As America grapples with a history of injustice that has persisted over generations and in light of the recent attention given to the Black Lives Matter movement, many Americans of all races are learning for the first time about the significance of Juneteenth for example, as well the Tulsa race massacre in the 1920s. In her own words, history professor Leslie Harris provides some background on why this is.
The decision to remove difficult race histories from K-12 curricula is rooted in the Reagan administration’s Lynne Cheney, former chair of the National Endowment for the Humanities.
Cheney and others feared that teaching students histories of slavery and of 20th-century white supremacist racial terrorism was “The End of History,” according to the title of her op-ed in the Wall Street Journal in 1994.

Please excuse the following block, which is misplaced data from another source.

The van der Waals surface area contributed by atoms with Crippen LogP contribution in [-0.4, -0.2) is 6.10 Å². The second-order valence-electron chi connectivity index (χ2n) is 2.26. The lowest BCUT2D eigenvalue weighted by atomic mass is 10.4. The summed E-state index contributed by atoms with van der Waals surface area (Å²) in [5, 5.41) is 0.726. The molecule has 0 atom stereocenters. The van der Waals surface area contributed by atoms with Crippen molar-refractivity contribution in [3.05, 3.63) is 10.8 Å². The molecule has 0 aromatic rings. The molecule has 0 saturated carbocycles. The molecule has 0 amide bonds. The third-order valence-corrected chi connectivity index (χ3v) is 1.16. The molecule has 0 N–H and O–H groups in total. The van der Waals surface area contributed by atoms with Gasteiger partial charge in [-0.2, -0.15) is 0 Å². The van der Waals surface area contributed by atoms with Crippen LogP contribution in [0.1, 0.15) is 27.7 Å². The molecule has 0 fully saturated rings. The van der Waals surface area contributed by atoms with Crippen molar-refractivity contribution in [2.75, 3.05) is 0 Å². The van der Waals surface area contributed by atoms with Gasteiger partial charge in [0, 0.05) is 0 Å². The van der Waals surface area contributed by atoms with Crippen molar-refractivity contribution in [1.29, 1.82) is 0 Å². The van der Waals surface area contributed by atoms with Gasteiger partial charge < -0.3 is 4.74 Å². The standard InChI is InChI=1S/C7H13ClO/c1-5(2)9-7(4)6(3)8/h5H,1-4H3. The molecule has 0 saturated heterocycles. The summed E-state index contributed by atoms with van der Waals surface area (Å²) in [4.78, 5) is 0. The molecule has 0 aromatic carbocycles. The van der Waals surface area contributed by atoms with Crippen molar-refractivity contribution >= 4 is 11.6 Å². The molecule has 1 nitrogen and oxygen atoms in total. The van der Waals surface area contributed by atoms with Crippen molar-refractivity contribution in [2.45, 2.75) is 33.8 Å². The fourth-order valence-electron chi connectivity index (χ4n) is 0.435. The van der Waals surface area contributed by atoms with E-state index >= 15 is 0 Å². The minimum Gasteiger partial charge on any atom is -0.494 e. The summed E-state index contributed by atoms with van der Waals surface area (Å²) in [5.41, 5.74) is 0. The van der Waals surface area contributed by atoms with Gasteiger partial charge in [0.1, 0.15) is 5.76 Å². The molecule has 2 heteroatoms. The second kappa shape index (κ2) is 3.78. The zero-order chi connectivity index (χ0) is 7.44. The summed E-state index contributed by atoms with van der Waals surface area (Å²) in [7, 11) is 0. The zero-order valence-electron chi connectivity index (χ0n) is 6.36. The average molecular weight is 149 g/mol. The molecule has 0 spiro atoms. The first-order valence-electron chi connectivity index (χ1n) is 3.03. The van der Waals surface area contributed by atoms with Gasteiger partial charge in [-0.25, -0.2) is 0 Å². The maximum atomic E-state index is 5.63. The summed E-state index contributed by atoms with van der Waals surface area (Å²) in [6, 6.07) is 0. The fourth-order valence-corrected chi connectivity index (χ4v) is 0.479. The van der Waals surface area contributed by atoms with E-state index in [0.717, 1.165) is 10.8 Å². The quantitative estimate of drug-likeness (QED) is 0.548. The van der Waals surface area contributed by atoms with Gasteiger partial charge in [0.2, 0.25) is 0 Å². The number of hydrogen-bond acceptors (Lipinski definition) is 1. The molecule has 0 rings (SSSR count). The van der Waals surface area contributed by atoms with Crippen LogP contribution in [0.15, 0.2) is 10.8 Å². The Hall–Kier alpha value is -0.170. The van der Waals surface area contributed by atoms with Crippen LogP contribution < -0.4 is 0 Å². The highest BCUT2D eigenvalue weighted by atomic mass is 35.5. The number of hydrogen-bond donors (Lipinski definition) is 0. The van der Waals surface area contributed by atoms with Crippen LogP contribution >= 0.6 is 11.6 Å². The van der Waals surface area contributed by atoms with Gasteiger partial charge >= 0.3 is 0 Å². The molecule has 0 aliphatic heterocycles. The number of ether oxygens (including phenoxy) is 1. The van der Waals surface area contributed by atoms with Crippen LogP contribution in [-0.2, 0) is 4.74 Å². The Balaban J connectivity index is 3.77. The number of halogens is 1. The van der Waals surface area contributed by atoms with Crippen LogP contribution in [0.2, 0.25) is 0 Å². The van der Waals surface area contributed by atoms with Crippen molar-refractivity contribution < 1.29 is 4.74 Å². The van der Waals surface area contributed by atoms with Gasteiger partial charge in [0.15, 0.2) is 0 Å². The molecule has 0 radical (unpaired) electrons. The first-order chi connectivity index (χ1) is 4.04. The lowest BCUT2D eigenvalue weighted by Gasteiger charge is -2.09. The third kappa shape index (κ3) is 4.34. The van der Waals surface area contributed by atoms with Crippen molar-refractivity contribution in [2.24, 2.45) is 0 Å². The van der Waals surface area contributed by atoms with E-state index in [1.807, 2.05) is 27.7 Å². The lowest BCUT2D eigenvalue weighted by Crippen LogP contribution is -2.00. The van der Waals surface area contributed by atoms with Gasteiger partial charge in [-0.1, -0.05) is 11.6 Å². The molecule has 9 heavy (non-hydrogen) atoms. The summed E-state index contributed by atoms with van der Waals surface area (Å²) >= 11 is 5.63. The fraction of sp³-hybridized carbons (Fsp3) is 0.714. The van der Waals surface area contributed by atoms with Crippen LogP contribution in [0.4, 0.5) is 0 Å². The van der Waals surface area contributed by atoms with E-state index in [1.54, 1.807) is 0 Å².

Cheney was responding to a set of National History Standards, put together by the National Center for History Education at UCLA. She thought the standards did not focus enough on Confederate General Robert E. Lee and focused too much on Harriet Tubman and on the Ku Klux Klan.
Cheney and others thought that we should only teach positive stories of U.S. history. This controversy occurred following nearly three decades in which professional historians had become increasingly attentive to race, racism and the role of African-Americans in U.S. history. A sharp divide emerged, still evident today, in how history is taught at the K-12 level vs. how it’s taught at colleges and universities.
Some call histories that include slavery, racism and African-Americans ‘revisionist history.’ It is revisionist: It brings in a broader array of events and people into U.S. history, making clear how they impacted our nation.